As we travel onwards, where the ripple mark left by the As we wander on, and prosecute our stone-mining operations, receding tide still holds a silken thread of sea-water between we shall scarcely fail to uncover one or more members of an its waved grooves, we shall see before ns tiny heaps of sand exquisitely beautiful class of annelids, known as the pearly cast up, as though some diminutive mole of moist habits had nereis (Nereis margaritacea). These curious creatures in form been at work below. Most of these will be found to be the somewhat resemble small centipedes, but a little close scrutiny work of a much larger member of the family of annelids, in will serve to bring under the
observation of the investigator a form and habits closely resembling the lumbricus, or earth-worm rich and varied collection of tints, pearl, opal, violet, and of our fields
and gardens; but we must reserve a consideration of metallic green. Look closely along the line where, in a verte- them and their sea cousins, whose works we have just been brated animal, the back bone should be, and you will see a deep examining, until our next lesson.
LESSONS IN ASTRONOMY.-VI. some this may seem a question pertaining rather to geography
than to astronomy. It is, however, intimately connected with THE SUN AND MOON-MOTIONS OF THE EARTH-ITS FIGURE both sciences; and, as the earth is our stand-point of observa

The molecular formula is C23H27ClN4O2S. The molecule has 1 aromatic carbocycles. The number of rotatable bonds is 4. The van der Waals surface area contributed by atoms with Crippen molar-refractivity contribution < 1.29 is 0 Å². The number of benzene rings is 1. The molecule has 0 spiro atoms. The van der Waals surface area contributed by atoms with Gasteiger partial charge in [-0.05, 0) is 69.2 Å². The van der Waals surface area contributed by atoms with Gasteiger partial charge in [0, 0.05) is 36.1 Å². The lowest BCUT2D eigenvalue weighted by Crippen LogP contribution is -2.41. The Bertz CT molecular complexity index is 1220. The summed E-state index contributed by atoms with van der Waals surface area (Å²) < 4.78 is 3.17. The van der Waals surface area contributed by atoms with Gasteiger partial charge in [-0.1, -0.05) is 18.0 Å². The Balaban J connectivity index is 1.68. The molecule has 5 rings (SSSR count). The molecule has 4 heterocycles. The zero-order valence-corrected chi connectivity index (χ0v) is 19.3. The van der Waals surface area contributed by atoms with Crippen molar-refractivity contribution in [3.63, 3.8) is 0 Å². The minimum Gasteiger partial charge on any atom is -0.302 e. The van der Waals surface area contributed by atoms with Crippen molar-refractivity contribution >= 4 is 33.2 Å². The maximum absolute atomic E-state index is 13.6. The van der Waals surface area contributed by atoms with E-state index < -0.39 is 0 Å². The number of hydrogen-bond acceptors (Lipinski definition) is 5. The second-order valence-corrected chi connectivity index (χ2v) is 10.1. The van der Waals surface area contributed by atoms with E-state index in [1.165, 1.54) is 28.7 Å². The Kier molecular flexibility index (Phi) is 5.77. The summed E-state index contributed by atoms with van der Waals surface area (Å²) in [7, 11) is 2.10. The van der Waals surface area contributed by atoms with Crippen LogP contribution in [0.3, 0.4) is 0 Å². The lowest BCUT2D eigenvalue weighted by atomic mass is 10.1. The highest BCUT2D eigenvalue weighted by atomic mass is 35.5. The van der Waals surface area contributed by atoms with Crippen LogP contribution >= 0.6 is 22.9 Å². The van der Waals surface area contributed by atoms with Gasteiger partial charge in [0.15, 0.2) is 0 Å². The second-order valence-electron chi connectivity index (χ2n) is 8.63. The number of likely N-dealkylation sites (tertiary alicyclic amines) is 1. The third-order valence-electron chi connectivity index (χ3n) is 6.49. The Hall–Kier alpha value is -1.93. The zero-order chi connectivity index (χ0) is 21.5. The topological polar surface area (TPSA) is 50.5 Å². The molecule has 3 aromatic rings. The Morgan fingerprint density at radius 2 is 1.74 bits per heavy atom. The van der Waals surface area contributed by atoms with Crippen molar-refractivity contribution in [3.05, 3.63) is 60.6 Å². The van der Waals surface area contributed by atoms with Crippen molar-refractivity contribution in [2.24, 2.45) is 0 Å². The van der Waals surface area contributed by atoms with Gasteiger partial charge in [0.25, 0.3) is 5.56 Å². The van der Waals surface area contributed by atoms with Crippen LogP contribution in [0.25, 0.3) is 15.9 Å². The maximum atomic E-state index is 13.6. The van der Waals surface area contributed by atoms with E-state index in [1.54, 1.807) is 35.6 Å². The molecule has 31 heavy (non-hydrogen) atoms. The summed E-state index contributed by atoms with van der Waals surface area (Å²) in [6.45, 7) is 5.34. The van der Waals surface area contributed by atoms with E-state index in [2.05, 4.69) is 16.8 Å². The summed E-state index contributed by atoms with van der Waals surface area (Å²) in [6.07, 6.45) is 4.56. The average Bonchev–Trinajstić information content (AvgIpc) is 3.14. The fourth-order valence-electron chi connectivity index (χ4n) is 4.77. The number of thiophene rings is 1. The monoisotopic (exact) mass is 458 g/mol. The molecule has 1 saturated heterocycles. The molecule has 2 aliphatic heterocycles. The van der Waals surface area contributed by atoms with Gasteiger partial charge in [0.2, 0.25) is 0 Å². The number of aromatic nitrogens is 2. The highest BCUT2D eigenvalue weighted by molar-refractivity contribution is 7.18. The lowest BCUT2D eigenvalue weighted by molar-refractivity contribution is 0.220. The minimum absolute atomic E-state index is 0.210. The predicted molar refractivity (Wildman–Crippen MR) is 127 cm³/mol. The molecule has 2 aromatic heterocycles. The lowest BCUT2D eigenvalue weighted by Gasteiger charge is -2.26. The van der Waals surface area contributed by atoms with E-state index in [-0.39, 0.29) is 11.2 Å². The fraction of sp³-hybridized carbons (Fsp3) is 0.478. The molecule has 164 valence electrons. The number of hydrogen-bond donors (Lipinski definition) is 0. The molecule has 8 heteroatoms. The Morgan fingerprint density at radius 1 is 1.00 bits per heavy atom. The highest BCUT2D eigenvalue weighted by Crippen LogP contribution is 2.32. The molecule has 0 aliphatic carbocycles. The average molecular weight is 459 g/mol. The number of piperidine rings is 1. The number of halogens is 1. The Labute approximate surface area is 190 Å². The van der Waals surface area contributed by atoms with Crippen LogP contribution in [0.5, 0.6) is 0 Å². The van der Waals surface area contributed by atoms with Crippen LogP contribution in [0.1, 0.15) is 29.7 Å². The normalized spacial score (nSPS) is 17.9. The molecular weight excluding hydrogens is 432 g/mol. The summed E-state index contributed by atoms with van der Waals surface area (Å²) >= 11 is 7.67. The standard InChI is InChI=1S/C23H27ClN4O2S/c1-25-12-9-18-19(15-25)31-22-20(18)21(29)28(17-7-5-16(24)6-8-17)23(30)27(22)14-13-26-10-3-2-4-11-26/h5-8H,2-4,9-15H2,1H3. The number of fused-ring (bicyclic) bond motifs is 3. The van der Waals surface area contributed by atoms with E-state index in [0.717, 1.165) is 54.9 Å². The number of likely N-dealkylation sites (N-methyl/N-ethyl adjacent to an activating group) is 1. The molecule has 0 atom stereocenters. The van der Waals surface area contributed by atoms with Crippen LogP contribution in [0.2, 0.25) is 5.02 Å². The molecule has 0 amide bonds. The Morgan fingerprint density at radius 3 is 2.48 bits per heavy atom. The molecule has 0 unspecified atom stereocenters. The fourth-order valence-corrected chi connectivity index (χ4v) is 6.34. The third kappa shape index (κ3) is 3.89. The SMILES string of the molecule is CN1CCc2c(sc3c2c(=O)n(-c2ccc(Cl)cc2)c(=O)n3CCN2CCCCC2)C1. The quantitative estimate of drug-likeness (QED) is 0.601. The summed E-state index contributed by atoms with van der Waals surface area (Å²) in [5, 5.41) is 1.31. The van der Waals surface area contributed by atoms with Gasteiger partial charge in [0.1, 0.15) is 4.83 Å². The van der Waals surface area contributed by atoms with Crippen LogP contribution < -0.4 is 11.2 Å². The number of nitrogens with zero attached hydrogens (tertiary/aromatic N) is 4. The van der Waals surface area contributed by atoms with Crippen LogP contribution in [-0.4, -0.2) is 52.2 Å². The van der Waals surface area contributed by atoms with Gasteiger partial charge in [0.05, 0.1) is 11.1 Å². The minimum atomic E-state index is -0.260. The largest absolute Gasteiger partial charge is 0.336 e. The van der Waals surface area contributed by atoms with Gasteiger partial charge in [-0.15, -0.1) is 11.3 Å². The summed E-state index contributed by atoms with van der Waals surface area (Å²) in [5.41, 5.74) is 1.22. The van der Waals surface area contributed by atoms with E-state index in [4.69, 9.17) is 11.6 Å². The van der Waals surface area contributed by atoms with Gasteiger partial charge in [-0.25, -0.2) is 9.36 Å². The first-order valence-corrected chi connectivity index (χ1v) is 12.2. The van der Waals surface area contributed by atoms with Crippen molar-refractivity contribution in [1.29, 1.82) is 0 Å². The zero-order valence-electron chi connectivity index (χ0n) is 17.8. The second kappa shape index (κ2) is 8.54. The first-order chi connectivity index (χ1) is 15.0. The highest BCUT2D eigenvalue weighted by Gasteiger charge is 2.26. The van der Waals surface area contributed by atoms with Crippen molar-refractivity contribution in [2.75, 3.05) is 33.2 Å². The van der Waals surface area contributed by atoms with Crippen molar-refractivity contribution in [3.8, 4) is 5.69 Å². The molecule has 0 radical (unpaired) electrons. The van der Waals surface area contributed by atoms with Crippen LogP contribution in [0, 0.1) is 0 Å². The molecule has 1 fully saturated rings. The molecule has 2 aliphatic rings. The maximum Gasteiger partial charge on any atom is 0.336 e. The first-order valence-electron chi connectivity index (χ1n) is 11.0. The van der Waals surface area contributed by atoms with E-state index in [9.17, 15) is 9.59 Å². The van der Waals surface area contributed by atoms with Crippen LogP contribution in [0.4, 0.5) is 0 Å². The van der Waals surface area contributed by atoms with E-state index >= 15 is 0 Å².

-FLATTENING AT THE POLES-PROOFS THAT THE EARTH tion, it is of paramount importance to understand something
The form of the earth, then, is almost spherical, but not THE great apparent size of the sun and moon, as compared with absolutely so; for it is somewhat flattened at the poles, so that a the rest of the heavenly bodies, often leads us to overlook them section passing through them would be slightly elliptical instead when we think or speak of the stars, and to regard them as of circular. This deviation from the spherical form is, however, belonging altogether to a different class. Hence we usually very slight; 80 slight, indeed, that it would not be seen in any look upon astronomy as a science to be studied only by night, model that we could make. Suppose, for instance, we made a when in reality the star on which we are most dependent, and globe with a diameter of thirty inches, the difference would only whose movements with regard to us are of the greatest import- be to of an inch, too small for even the keenest eye to detect. ance, is the sun whose presence causes our day. We use the The real dimensions are almost as follows:term "star" here advisedly, for the sun is in reality to be classed as one of the fixed stars, the reason of its great apparent